that he may be worthy to stand without reproach before your altar
to proclaim the Gospel of your kingdom,
to fulfill the ministry of your word of truth,
to offer you spiritual gifts and sacrifices,
to renew your people by the bath of rebirth;
so that he may go out to meet our great God and Savior Jesus Christ, your only Son,
on the day of his second coming,
and may receive from your vast goodness
the recompense for a faithful administration of his order.
1588 With regard to deacons, "strengthened by sacramental grace they are dedicated to the People of God, in conjunction with the bishop and his body of priests, in the service (diakonia) of the liturgy, of the Gospel, and of works of charity."
1589 Before the grandeur of the priestly grace and office, the holy doctors felt an urgent call to conversion in order to conform their whole lives to him whose sacrament had made them ministers. Thus St. Gregory of Nazianzus, as a very young priest, exclaimed:
begin by purifying ourselves before purifying others; we must be instructed to
be able to instruct, become light to illuminate, draw close to God to bring him
close to others, be sanctified to sanctify, lead by the hand and counsel
prudently. I know whose ministers we are, where we find ourselves and to where
we strive. I know God's greatness and man's weakness, but also his potential.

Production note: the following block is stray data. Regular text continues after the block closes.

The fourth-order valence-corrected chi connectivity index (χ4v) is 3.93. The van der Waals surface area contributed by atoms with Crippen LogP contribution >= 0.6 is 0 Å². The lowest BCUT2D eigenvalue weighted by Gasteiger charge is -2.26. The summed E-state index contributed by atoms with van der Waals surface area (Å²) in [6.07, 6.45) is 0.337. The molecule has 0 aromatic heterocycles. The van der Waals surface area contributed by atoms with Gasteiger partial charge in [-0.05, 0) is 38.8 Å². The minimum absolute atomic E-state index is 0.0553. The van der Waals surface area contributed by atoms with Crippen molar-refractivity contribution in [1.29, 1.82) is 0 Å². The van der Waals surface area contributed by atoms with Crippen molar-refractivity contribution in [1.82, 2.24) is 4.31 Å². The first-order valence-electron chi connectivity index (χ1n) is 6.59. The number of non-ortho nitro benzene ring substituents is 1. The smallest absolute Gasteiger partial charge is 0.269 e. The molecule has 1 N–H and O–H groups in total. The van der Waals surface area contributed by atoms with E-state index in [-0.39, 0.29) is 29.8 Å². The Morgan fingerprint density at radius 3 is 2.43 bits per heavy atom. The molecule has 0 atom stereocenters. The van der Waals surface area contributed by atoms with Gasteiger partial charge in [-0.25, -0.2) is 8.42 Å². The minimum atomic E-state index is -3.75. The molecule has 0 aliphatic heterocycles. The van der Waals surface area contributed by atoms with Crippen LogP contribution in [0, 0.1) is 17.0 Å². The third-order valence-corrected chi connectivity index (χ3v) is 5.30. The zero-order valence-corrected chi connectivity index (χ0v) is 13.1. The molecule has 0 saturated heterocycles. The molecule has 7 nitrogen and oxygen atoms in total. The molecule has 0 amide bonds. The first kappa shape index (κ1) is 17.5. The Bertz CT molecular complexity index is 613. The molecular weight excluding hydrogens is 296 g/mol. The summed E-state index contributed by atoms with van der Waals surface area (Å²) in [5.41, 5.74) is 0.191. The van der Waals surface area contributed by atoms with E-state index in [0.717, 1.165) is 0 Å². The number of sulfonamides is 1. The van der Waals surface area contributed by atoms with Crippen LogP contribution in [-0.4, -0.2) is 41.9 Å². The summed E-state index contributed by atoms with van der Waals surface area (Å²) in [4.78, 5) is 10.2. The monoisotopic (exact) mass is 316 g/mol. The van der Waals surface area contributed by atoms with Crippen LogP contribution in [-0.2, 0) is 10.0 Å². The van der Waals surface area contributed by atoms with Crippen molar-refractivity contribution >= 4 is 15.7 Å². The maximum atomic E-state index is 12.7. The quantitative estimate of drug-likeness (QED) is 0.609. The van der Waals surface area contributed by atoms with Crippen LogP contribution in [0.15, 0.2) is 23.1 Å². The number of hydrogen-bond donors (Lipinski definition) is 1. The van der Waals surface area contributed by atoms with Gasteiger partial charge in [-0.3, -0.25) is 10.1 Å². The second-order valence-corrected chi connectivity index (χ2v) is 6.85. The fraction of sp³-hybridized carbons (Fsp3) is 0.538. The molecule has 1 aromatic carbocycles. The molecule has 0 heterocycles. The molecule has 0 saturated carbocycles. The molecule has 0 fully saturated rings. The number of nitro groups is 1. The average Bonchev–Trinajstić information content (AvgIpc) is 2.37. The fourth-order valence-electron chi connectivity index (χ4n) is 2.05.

[Who then is the priest? He is] the defender of truth, who stands with angels,
gives glory with archangels, causes sacrifices to rise to the altar on high,
shares Christ's priesthood, refashions creation, restores it in God's image,
recreates it for the world on high and, even greater, is divinized and
and the holy Cure of Ars: "The priest continues the work of redemption on earth.... If we really understood the priest on earth, we would die not of fright but of love.... the Priesthood is the love of the heart of Jesus."
Every Wednesday is Dedicated to St. Joseph
The Italian culture has always had a close association with St. Joseph perhaps you could make Wednesdays centered around Jesus’s Papa. Plan an Italian dinner of pizza or spaghetti after attending Mass as most parishes have a Wednesday evening Mass. You could even do carry out to help restaurants. If you are adventurous, you could do the Universal Man Plan: St. Joseph style. Make the evening a family night perhaps it could be a game night. Whatever you do make the day special.
· Unite in the work of the Porters of St. Joseph by joining them in fasting: Today's Fast: Families of St. Joseph’s Porters
· Litany of the Most Precious Blood of Jesus
Schouppe S.J., Rev. Fr. F. X.. Purgatory Explained